‘Indian Summer’ is one of the small-fruited crabapples that provide spectacular winter color without requiring a massive cleanup. Photo: http://www.bowerandbranch.com.

Gardeners love crabapples (Malus species) for their spectacular spring flowers and attractive berries … until the latter start to drop on their decks, lawns and walkways in the fall. Having to slip and slide over rotting fruits as you head off to work each morning is unpleasant and even dangerous. And imagine all the work involved in cleaning up the icky mess!

However, if you choose the right crabapple, this situation can be avoided, as there are both “messy” and “clean” varieties of crabapple.

The messy crabapple varieties bear relatively large and juicy fruits. Birds peck at them, but never swallow them: they’re too big. Because of the fruits’ weight, they fall readily from the tree and cover the ground with a slippery mess.

When it comes to small-fruited crabs, just let the birds do all the work! Photo: Dave Maslowski, audubon.org

Other varieties, though, produce tiny little crabapples that aren’t as juicy and tend to remain on the tree. In fact, small crabapples usually persist throughout much of the winter (for a very nice effect on a background of white snow, by the way!). And when birds visit the tree, usually towards the end of winter when crabapples are at their sweetest (cold slowly converts their starches into sugars), they swallow the tiny crabapples whole. So they end up cleaning the tree from top to bottom before spring, leaving few berries on the ground! And any they miss aren’t “squishy.” That’s why tiny-berried crabapples can be said to be “clean.”

Some crabapple varieties, though, are clean for another reason: they are essentially sterile. In other words, they produce a lot of flowers, but almost no fruit. In the following list, the latter are indicated by an asterisk (*).

Clean Crabapples for Home Gardens

1. Malus ‘Adams’ (zone 4-8)

2.     M. ‘Candied Apple’ (zone 4-8)

3.     M. Centurion® (‘Centsam’) (zone 4-8)

4.     M. ‘David’ (zone 4-8)

5.     M. ‘Donald Wyman’ (zone 4-8)

6.     M. ‘Firebird’ (zone 4-8)

Harvest Gold crabapple looks like it is decorated with tiny Christmas lights! Photo: http://www.nybg.org

7.     M. Harvest Gold® (‘Hargozam’) (zone 3-8)

8.     M. ‘Indian Magic’ (zone 4-8)

9.     M. ‘Indian Summer’ (zone 4-8)

10.  M. Lancelot (‘Lanzam’) (zone 4-8)

11.  M. ‘Liset’ (zone 4-8)

12.  M. ‘Louisa’ (zone 4-8)

13.  M. ‘Madonna’ (zone 4-8)

14.  M. ‘Makamik’ (zone 2b-8)

15.  M. Marilee® (‘Jarmin’) (zone 4-8)

16.  M. ‘Maybride’ (zone 4-8)

17.  M. ‘Molten Lava’ (zone 4-8)

Malus ‘Pom’zai is the smallest of the crabapples, scarcely more than a shrub. Photo: Impatience-1, flickr

18.  M. ‘Pom’zai (‘Courtabri’) (zone 4b-8)

19.  M. ‘Prairie Rose’ (zone 4-8)

20.  M. ‘Prairifire’ (zone 4-8)

21.  M. ‘Professor Sprenger’ (zone 4-8)

22.  M. ‘Profusion’ (zone 4-8)

23.  M. Raspberry Spear™ (‘JFS KW213MX’) (zone 4-8)

24.  M. ‘Red Jade’ (zone 3-8)

If anything, small-fruited crabapples (here Malus Red Jewel) look even better when coated in snow, frost or ice. Photo: markcz.com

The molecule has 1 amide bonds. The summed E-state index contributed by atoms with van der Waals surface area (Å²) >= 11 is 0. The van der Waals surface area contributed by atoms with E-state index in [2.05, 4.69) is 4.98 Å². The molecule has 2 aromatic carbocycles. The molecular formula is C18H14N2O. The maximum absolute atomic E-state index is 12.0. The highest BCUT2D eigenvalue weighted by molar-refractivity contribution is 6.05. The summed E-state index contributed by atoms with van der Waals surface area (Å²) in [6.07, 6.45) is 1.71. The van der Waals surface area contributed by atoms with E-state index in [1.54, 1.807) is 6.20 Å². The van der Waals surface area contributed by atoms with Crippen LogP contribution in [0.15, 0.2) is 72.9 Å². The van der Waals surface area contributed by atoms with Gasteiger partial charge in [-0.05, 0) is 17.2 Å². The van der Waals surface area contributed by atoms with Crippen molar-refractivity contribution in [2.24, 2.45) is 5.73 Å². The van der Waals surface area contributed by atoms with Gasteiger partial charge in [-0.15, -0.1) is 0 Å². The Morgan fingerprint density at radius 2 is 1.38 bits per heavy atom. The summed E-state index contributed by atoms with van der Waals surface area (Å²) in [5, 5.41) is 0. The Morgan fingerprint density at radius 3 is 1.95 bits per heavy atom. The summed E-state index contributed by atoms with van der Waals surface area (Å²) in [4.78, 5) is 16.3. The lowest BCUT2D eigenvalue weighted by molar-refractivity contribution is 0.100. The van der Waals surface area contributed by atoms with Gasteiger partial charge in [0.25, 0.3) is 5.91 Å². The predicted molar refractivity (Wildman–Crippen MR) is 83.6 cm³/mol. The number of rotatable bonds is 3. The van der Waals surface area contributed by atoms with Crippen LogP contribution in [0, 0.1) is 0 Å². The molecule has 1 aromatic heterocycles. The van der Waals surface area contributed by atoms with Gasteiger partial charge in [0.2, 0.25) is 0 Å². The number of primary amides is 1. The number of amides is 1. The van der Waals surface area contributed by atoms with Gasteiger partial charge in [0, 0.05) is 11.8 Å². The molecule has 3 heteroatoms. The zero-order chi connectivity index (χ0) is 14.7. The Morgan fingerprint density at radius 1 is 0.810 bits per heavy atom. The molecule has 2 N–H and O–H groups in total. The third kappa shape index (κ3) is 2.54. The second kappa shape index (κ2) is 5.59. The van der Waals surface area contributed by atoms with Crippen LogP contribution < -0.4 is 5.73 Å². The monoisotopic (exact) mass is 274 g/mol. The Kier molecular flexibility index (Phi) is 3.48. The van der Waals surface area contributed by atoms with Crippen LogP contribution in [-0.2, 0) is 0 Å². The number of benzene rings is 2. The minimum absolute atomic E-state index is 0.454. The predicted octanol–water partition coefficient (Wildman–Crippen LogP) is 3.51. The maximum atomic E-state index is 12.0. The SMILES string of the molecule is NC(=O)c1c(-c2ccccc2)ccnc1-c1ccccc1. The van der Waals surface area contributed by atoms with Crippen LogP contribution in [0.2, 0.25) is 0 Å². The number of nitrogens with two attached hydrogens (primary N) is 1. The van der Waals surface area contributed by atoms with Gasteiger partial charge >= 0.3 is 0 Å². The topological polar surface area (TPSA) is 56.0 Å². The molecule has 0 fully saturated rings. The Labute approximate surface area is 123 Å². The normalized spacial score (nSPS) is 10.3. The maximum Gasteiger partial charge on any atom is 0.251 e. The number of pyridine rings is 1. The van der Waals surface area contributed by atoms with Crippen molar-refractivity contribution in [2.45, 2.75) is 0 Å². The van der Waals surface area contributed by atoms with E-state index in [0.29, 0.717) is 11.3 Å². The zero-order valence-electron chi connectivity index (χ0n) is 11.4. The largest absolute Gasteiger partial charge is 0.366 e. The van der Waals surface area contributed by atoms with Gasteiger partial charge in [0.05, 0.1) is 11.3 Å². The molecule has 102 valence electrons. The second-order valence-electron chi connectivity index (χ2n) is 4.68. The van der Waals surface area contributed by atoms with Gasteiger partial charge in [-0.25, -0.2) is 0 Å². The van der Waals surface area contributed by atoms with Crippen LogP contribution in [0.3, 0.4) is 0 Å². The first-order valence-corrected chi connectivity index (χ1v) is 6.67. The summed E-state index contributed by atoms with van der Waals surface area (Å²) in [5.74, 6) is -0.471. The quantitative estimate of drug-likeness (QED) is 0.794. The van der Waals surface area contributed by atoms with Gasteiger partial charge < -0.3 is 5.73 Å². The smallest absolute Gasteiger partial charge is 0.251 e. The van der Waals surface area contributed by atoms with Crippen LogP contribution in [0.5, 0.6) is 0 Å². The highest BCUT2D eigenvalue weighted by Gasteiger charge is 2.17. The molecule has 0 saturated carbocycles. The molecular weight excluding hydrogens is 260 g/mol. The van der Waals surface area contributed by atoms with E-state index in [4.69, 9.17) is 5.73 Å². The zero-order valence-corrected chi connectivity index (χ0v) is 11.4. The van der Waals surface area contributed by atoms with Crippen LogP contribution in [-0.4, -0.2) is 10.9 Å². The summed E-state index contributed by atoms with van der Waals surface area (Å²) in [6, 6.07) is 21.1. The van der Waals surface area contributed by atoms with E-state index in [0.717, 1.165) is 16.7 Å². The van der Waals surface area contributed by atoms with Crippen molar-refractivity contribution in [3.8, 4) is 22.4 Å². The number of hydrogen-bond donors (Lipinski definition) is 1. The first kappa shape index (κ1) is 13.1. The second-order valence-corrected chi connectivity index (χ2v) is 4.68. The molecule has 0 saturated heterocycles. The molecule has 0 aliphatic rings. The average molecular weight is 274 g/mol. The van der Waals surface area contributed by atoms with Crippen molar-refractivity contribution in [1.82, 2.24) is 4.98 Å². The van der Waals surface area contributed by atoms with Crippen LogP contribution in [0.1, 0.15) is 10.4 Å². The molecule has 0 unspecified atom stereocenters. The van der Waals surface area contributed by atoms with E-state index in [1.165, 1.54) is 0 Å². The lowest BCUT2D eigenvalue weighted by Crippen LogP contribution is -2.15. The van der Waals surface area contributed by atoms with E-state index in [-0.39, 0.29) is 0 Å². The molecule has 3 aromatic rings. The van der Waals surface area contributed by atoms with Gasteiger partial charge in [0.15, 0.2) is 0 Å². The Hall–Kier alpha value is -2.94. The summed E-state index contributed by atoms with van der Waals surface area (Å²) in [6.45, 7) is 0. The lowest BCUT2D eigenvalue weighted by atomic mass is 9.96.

25.  M. Red Jewel™ (‘Jewelcole’) (zone 4-8)

26.  M. ‘Red Splendor’ (zone 3-8)

27.  M. ‘Robinson’ (zone 4-8)

28.  M. ‘Royal Beauty’ (zone 3b-8

29.  M. Royal Raindrops® (‘JFS-KW5’) (zone 4-8)

30.  M. ‘Rudolph’ (zone 2-8)

31.  M. sargentii (zone 5-8)

32.  M. sargentii ‘Tina’ (zone 5-8)

33.  M. ‘Sir Lancelot’ (zone 3-8)

‘Snowdrift’ crabapple is just as striking in fruit as it is in bloom. Photo: http://www.shadetreefarm.com

34.  M. ‘Snowdrift’ (zone 4-8)

35.  M. ‘Spring Snow’* (zone 4

Malus Sugartyme is a personal favorite of mine. Photo: knechts.net

36.  M. Sugartyme® (‘Sutyzam’) (zone 4-8)

37.  M. ‘Thunderchild’ (zone 3-8)

38.  M. ‘White Angel’ (zone 2b-8)

39.  M. × zumi calocarpa (zones 4-8)

Adapted from an article originally published on October 8, 2014.

Larry Hodgson is one of Canada’s best-known garden communicators. He has notably been editor-in-chief of HousePlant Magazine, Fleurs, Plantes et Jardins, À Fleur de Pot and Houseplant Forum magazines and is currently the garden correspondent for Le Soleil and radio garden commentator for CKIA-FM Radio. He has written for many garden publications in both the United States and Canada, including Canadian Gardening, Harrowsmith, Horticulture, Fine Gardening and Organic Gardening. He also speaks frequently to horticultural groups throughout Canada and the U.S. His book credits include The Garden Lover’s Guide to Canada, Complete Guide to Houseplants, Making the Most of Shade, Perennials for Every Purpose, Annuals for Every Purpose, and Houseplants for Dummies, as well as nearly 60 other titles in English and French. He is a past president of the Garden Writers Association (now Garden Communicators International) and the winner of the prestigious 2006 Garden Media Promoter Award offered by the Perennial Plant Association. He resides in Quebec City, Quebec, Canada.

4 comments on “No Mess Crabapples

  1. For me, a crabapple being ‘clean’ is almost secondary to having leaves persist for the entire growing season. Too often in August I see Malus with brown, shriveled or no leaves at all. Would love to see a list of the more disease resistant, clean, crabapples!

  2. The main difficulty I have with flowering crabapples, even more so than the fruit, is the innately tangled branch structure. They look so good in other regions. I work with ‘Prairie Fire’, and it is just as tangled as the old traditional cultivars that I remember from a long time ago. No matter how much of the tangled stems I prune out, they are always making more.

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